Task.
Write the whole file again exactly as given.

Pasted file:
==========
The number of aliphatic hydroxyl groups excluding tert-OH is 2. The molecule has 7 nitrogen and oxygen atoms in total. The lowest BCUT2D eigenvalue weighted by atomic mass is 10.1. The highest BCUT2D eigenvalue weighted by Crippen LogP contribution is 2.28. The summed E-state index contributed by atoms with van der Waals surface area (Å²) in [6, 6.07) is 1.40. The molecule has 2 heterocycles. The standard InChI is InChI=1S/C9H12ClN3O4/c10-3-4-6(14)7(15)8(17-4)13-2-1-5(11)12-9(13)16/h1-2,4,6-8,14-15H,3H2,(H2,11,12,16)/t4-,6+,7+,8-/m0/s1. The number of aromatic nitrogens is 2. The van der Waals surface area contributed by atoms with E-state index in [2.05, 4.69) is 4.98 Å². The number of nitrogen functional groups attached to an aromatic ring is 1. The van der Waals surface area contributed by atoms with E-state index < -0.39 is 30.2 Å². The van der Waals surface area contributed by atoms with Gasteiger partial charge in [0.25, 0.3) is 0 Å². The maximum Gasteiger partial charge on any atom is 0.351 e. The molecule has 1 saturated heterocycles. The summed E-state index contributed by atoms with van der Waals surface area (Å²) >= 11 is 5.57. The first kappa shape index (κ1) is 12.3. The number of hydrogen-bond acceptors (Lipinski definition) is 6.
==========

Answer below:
The number of aliphatic hydroxyl groups excluding tert-OH is 2. The molecule has 7 nitrogen and oxygen atoms in total. The lowest BCUT2D eigenvalue weighted by atomic mass is 10.1. The highest BCUT2D eigenvalue weighted by Crippen LogP contribution is 2.28. The summed E-state index contributed by atoms with van der Waals surface area (Å²) in [6, 6.07) is 1.40. The molecule has 2 heterocycles. The standard InChI is InChI=1S/C9H12ClN3O4/c10-3-4-6(14)7(15)8(17-4)13-2-1-5(11)12-9(13)16/h1-2,4,6-8,14-15H,3H2,(H2,11,12,16)/t4-,6+,7+,8-/m0/s1. The number of aromatic nitrogens is 2. The van der Waals surface area contributed by atoms with E-state index in [2.05, 4.69) is 4.98 Å². The number of nitrogen functional groups attached to an aromatic ring is 1. The van der Waals surface area contributed by atoms with E-state index < -0.39 is 30.2 Å². The van der Waals surface area contributed by atoms with Gasteiger partial charge in [0.25, 0.3) is 0 Å². The maximum Gasteiger partial charge on any atom is 0.351 e. The molecule has 1 saturated heterocycles. The summed E-state index contributed by atoms with van der Waals surface area (Å²) >= 11 is 5.57. The first kappa shape index (κ1) is 12.3. The number of hydrogen-bond acceptors (Lipinski definition) is 6.